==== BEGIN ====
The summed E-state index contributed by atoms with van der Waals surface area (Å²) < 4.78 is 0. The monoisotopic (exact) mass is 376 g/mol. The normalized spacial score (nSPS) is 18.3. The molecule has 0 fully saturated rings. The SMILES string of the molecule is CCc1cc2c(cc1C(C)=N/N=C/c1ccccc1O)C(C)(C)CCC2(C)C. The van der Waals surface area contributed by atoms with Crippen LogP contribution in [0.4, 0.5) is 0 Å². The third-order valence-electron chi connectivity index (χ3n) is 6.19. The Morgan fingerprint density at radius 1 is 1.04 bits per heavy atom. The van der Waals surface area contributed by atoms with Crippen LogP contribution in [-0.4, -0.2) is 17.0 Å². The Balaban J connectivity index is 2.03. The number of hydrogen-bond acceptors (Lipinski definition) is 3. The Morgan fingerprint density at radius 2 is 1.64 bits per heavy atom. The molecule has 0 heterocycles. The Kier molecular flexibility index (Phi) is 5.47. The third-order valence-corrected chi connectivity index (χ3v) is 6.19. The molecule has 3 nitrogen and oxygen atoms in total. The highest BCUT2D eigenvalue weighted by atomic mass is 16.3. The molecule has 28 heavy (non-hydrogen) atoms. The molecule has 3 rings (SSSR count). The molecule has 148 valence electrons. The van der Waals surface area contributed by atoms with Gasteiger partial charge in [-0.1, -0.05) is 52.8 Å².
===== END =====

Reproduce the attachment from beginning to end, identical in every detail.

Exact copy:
The summed E-state index contributed by atoms with van der Waals surface area (Å²) < 4.78 is 0. The monoisotopic (exact) mass is 376 g/mol. The normalized spacial score (nSPS) is 18.3. The molecule has 0 fully saturated rings. The SMILES string of the molecule is CCc1cc2c(cc1C(C)=N/N=C/c1ccccc1O)C(C)(C)CCC2(C)C. The van der Waals surface area contributed by atoms with Crippen LogP contribution in [0.4, 0.5) is 0 Å². The third-order valence-electron chi connectivity index (χ3n) is 6.19. The Morgan fingerprint density at radius 1 is 1.04 bits per heavy atom. The van der Waals surface area contributed by atoms with Crippen LogP contribution in [-0.4, -0.2) is 17.0 Å². The Balaban J connectivity index is 2.03. The number of hydrogen-bond acceptors (Lipinski definition) is 3. The Morgan fingerprint density at radius 2 is 1.64 bits per heavy atom. The molecule has 0 heterocycles. The Kier molecular flexibility index (Phi) is 5.47. The third-order valence-corrected chi connectivity index (χ3v) is 6.19. The molecule has 3 nitrogen and oxygen atoms in total. The highest BCUT2D eigenvalue weighted by atomic mass is 16.3. The molecule has 28 heavy (non-hydrogen) atoms. The molecule has 3 rings (SSSR count). The molecule has 148 valence electrons. The van der Waals surface area contributed by atoms with Gasteiger partial charge in [-0.1, -0.05) is 52.8 Å².